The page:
I drive a beater.
My car is a 1998 Buick Century, dull purple in color, battered around the edges, terminal rust in the rocker panels, and, thanks to a faulty wiper motor common to this model, wipers that always return to the upright position when not in operation. But the car serves its purpose (limited driving and running errands) and has been a low maintenance vehicle for the most part.
Then the heater fan went out at the start of a severe cold snap in early January.
To be fair, the heater fan has been going out over the last two years when it started operating only on High. This fall, when I turned it on, it would often make ominous squeals and groans, quit abruptly, then start again.
But two weeks ago it was dead dead dead.
That posed major problems for me as the combination of dead heater fan and frigid temperatures meant my windshield immediately iced up inside and outside the car. I found this out driving to the local middle school one early morning. I soon had zero visibility and almost went off the road more than once. Rolling down the window in subzero conditions, I managed to reach the school lot, then called Warren, ranting that the car could sit at the school all day, that I was walking back to court (two miles away) no matter what the temperature, and that I was buying a REAL CAR THAT WORKED.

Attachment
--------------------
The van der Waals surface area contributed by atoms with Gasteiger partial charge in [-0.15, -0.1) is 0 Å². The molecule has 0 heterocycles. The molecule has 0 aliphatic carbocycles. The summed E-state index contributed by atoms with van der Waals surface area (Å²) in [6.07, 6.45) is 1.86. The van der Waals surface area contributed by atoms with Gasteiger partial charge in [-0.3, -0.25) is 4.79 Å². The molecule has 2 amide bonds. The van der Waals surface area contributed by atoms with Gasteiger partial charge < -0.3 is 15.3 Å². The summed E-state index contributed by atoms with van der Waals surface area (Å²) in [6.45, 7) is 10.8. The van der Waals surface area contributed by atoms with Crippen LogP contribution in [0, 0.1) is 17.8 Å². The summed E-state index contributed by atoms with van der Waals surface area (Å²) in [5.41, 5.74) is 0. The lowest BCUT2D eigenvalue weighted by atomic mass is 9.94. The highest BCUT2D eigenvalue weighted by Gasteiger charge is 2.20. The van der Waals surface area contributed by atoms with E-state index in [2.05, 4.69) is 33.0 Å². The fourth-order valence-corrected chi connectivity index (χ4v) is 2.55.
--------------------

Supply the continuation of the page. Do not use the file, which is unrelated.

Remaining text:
Later, when I had calmed down, I reviewed the situation less emotionally. I'm working on a special project for another court, in essence a second job, and will have enough money to buy a decent used car for cash this summer. Nothing big, nothing flashy, just a small car made in the twenty-first century. In the meantime, I needed to fix the heater motor so I could finish this winter.
The car went off to the mechanic and I went off to Portland.
I rented a car in Portland. I had reserved a compact, but the agent offered me an upgrade to a Prius for only $80.00 more. Why not? My son Sam was with me and he agreed. Other than it took us both several minutes to figure out how to start the car (our first experience with a keyless car), the Prius was wonderful. It was new, it handled well, it was quiet, it had a great radio, it was oh-so-cool. Sam loved it, Ben loved it when he rode in it, I more than loved it.
I had car lust.
I drove that Prius for a week, reveling in its smoothness every time I slipped behind the wheel.
I wanted that Prius. I really, really wanted that Prius.
But even in my feverish, lusty state, my frugal side held me back. I am unwilling to take on a loan and make car payments. And I knew that once I got the Buick back with a working heater, I would continue to drive it.
But while I was out west, I pushed those thoughts aside and happily tooled around Portland in my little Prius.
After eight passionate days. I sadly returned the Prius to the rental agency and headed for home. Three days and $275.00 later, I had my battered Buick back with a working fan.
I am now able to safely finish the truancy season, a large chunk of which takes place in the winter. As I drove to various schools this week in my now warm Buick, I knew deep down that I continue to drive it into the ground, a course of action heartily endorsed by Sam. The non-consumer side of me will triumph, and I'm fine with that. Really I am.
But I'll still be dreaming of a Prius, longing for a Prius.